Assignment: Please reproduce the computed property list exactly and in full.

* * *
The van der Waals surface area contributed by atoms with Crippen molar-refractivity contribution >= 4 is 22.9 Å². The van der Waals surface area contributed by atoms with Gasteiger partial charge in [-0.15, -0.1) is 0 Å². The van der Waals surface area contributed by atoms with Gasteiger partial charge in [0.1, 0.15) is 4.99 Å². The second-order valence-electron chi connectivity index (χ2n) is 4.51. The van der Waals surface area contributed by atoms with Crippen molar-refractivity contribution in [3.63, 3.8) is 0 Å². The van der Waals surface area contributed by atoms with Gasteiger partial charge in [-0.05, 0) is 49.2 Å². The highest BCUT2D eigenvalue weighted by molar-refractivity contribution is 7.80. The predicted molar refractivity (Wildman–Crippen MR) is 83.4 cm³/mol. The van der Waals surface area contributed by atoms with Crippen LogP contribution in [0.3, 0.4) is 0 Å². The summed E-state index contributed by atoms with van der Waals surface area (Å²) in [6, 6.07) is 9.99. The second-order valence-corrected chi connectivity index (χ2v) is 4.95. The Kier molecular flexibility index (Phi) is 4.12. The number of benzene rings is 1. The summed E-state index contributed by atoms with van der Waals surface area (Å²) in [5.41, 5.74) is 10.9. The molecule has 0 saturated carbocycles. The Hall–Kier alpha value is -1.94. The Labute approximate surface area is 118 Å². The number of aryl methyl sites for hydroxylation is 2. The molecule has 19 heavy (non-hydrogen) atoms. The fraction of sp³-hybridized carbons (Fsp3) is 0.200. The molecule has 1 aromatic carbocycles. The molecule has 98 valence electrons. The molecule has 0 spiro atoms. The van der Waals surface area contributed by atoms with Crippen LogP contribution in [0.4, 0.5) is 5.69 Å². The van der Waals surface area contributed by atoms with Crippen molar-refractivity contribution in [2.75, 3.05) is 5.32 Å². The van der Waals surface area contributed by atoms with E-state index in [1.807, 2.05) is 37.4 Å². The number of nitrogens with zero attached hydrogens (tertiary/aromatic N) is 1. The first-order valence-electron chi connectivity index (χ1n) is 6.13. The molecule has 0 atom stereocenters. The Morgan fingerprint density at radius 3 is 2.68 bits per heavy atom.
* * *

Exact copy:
The van der Waals surface area contributed by atoms with Crippen molar-refractivity contribution >= 4 is 22.9 Å². The van der Waals surface area contributed by atoms with Gasteiger partial charge in [-0.15, -0.1) is 0 Å². The van der Waals surface area contributed by atoms with Gasteiger partial charge in [0.1, 0.15) is 4.99 Å². The second-order valence-electron chi connectivity index (χ2n) is 4.51. The van der Waals surface area contributed by atoms with Crippen molar-refractivity contribution in [3.63, 3.8) is 0 Å². The van der Waals surface area contributed by atoms with Gasteiger partial charge in [-0.05, 0) is 49.2 Å². The highest BCUT2D eigenvalue weighted by molar-refractivity contribution is 7.80. The predicted molar refractivity (Wildman–Crippen MR) is 83.4 cm³/mol. The van der Waals surface area contributed by atoms with Crippen LogP contribution in [0.3, 0.4) is 0 Å². The summed E-state index contributed by atoms with van der Waals surface area (Å²) in [6, 6.07) is 9.99. The second-order valence-corrected chi connectivity index (χ2v) is 4.95. The Kier molecular flexibility index (Phi) is 4.12. The number of benzene rings is 1. The summed E-state index contributed by atoms with van der Waals surface area (Å²) in [5.41, 5.74) is 10.9. The molecule has 0 saturated carbocycles. The Hall–Kier alpha value is -1.94. The Labute approximate surface area is 118 Å². The number of aryl methyl sites for hydroxylation is 2. The molecule has 19 heavy (non-hydrogen) atoms. The fraction of sp³-hybridized carbons (Fsp3) is 0.200. The molecule has 1 aromatic carbocycles. The molecule has 98 valence electrons. The molecule has 0 spiro atoms. The van der Waals surface area contributed by atoms with Crippen LogP contribution in [0.4, 0.5) is 5.69 Å². The van der Waals surface area contributed by atoms with Crippen molar-refractivity contribution in [2.75, 3.05) is 5.32 Å². The van der Waals surface area contributed by atoms with E-state index in [1.807, 2.05) is 37.4 Å². The number of nitrogens with zero attached hydrogens (tertiary/aromatic N) is 1. The first-order valence-electron chi connectivity index (χ1n) is 6.13. The molecule has 0 atom stereocenters. The Morgan fingerprint density at radius 3 is 2.68 bits per heavy atom.